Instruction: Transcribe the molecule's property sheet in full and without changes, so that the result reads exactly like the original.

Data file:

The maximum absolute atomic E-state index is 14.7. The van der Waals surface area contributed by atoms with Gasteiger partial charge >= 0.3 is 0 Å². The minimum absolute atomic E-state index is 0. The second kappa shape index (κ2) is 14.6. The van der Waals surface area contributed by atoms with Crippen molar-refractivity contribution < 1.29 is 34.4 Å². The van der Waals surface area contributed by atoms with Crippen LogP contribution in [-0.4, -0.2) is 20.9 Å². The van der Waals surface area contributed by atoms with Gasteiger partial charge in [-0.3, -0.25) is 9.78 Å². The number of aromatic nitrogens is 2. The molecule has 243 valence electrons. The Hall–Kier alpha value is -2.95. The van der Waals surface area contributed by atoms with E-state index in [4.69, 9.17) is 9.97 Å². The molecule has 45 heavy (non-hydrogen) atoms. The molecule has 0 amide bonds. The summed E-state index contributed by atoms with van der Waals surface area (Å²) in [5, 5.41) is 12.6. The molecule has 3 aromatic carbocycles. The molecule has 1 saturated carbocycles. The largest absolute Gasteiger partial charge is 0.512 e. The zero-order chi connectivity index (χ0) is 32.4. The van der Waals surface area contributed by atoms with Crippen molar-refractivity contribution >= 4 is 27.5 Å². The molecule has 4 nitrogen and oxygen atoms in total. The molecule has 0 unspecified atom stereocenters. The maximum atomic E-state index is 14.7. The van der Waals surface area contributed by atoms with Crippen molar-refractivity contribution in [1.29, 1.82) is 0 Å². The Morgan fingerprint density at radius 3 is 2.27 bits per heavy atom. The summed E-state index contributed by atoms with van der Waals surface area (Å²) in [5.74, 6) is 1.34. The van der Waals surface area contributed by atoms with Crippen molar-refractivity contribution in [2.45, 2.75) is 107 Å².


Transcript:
The maximum absolute atomic E-state index is 14.7. The van der Waals surface area contributed by atoms with Gasteiger partial charge >= 0.3 is 0 Å². The minimum absolute atomic E-state index is 0. The second kappa shape index (κ2) is 14.6. The van der Waals surface area contributed by atoms with Crippen molar-refractivity contribution < 1.29 is 34.4 Å². The van der Waals surface area contributed by atoms with Crippen LogP contribution in [-0.4, -0.2) is 20.9 Å². The van der Waals surface area contributed by atoms with Gasteiger partial charge in [-0.3, -0.25) is 9.78 Å². The number of aromatic nitrogens is 2. The molecule has 243 valence electrons. The Hall–Kier alpha value is -2.95. The van der Waals surface area contributed by atoms with E-state index in [4.69, 9.17) is 9.97 Å². The molecule has 45 heavy (non-hydrogen) atoms. The molecule has 0 amide bonds. The summed E-state index contributed by atoms with van der Waals surface area (Å²) in [5, 5.41) is 12.6. The molecule has 3 aromatic carbocycles. The molecule has 1 saturated carbocycles. The largest absolute Gasteiger partial charge is 0.512 e. The zero-order chi connectivity index (χ0) is 32.4. The van der Waals surface area contributed by atoms with Crippen molar-refractivity contribution >= 4 is 27.5 Å². The molecule has 4 nitrogen and oxygen atoms in total. The molecule has 0 unspecified atom stereocenters. The maximum atomic E-state index is 14.7. The van der Waals surface area contributed by atoms with Crippen molar-refractivity contribution in [1.29, 1.82) is 0 Å². The Morgan fingerprint density at radius 3 is 2.27 bits per heavy atom. The summed E-state index contributed by atoms with van der Waals surface area (Å²) in [5.74, 6) is 1.34. The van der Waals surface area contributed by atoms with Crippen molar-refractivity contribution in [2.45, 2.75) is 107 Å².